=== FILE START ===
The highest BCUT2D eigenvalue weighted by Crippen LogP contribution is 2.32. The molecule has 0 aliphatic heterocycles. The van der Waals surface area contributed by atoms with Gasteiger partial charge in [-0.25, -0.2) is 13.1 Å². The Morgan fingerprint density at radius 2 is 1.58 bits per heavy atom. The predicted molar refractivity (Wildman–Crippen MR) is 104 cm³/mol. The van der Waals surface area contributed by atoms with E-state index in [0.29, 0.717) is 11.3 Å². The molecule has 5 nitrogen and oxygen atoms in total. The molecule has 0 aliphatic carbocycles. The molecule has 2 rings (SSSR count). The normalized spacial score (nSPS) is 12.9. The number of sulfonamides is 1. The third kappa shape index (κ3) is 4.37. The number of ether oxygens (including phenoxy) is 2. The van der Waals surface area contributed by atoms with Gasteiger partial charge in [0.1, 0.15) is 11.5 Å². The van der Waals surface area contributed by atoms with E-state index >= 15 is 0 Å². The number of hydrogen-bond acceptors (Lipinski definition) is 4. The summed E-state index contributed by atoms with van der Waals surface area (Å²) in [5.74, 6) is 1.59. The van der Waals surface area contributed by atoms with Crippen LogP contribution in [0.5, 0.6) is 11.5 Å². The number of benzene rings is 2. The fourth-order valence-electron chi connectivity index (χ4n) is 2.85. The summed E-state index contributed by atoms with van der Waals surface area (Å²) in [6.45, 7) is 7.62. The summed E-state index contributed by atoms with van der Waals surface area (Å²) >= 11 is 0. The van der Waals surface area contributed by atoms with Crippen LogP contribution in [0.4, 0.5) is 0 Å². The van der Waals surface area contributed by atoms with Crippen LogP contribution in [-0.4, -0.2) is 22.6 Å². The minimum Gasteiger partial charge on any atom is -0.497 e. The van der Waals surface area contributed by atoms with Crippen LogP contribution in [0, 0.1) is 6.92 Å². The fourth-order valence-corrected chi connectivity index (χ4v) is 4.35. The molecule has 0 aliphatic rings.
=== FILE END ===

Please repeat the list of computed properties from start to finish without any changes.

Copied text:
The highest BCUT2D eigenvalue weighted by Crippen LogP contribution is 2.32. The molecule has 0 aliphatic heterocycles. The van der Waals surface area contributed by atoms with Gasteiger partial charge in [-0.25, -0.2) is 13.1 Å². The Morgan fingerprint density at radius 2 is 1.58 bits per heavy atom. The predicted molar refractivity (Wildman–Crippen MR) is 104 cm³/mol. The van der Waals surface area contributed by atoms with E-state index in [0.29, 0.717) is 11.3 Å². The molecule has 5 nitrogen and oxygen atoms in total. The molecule has 0 aliphatic carbocycles. The molecule has 2 rings (SSSR count). The normalized spacial score (nSPS) is 12.9. The number of sulfonamides is 1. The third kappa shape index (κ3) is 4.37. The number of ether oxygens (including phenoxy) is 2. The van der Waals surface area contributed by atoms with Gasteiger partial charge in [0.1, 0.15) is 11.5 Å². The van der Waals surface area contributed by atoms with E-state index >= 15 is 0 Å². The number of hydrogen-bond acceptors (Lipinski definition) is 4. The summed E-state index contributed by atoms with van der Waals surface area (Å²) in [5.74, 6) is 1.59. The van der Waals surface area contributed by atoms with Crippen LogP contribution in [0.5, 0.6) is 11.5 Å². The number of benzene rings is 2. The fourth-order valence-electron chi connectivity index (χ4n) is 2.85. The summed E-state index contributed by atoms with van der Waals surface area (Å²) in [6.45, 7) is 7.62. The summed E-state index contributed by atoms with van der Waals surface area (Å²) >= 11 is 0. The van der Waals surface area contributed by atoms with Crippen LogP contribution in [0.4, 0.5) is 0 Å². The van der Waals surface area contributed by atoms with Crippen LogP contribution in [-0.4, -0.2) is 22.6 Å². The minimum Gasteiger partial charge on any atom is -0.497 e. The van der Waals surface area contributed by atoms with Crippen LogP contribution in [0, 0.1) is 6.92 Å². The fourth-order valence-corrected chi connectivity index (χ4v) is 4.35. The molecule has 0 aliphatic rings.